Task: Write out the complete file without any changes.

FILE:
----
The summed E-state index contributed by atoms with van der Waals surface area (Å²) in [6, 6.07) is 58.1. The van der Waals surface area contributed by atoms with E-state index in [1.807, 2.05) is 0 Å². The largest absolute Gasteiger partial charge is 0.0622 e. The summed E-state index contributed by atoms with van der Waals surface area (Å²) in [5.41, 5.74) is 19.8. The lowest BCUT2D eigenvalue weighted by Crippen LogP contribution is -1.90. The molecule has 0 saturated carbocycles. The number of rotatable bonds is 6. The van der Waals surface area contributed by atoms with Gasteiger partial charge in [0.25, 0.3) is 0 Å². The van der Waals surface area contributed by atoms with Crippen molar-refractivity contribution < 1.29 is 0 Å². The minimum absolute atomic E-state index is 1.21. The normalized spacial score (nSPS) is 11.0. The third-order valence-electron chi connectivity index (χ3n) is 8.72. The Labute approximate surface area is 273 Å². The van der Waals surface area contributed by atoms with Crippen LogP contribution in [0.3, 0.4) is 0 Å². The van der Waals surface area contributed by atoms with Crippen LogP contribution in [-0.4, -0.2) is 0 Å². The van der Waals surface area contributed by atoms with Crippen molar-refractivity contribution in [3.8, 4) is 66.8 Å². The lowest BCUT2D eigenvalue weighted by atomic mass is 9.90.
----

The summed E-state index contributed by atoms with van der Waals surface area (Å²) in [6, 6.07) is 58.1. The van der Waals surface area contributed by atoms with E-state index in [1.807, 2.05) is 0 Å². The largest absolute Gasteiger partial charge is 0.0622 e. The summed E-state index contributed by atoms with van der Waals surface area (Å²) in [5.41, 5.74) is 19.8. The lowest BCUT2D eigenvalue weighted by Crippen LogP contribution is -1.90. The molecule has 0 saturated carbocycles. The number of rotatable bonds is 6. The van der Waals surface area contributed by atoms with Gasteiger partial charge in [0.25, 0.3) is 0 Å². The van der Waals surface area contributed by atoms with Crippen molar-refractivity contribution < 1.29 is 0 Å². The minimum absolute atomic E-state index is 1.21. The normalized spacial score (nSPS) is 11.0. The third-order valence-electron chi connectivity index (χ3n) is 8.72. The Labute approximate surface area is 273 Å². The van der Waals surface area contributed by atoms with Crippen LogP contribution in [0.3, 0.4) is 0 Å². The van der Waals surface area contributed by atoms with Crippen LogP contribution in [-0.4, -0.2) is 0 Å². The van der Waals surface area contributed by atoms with Crippen molar-refractivity contribution in [3.8, 4) is 66.8 Å². The lowest BCUT2D eigenvalue weighted by atomic mass is 9.90.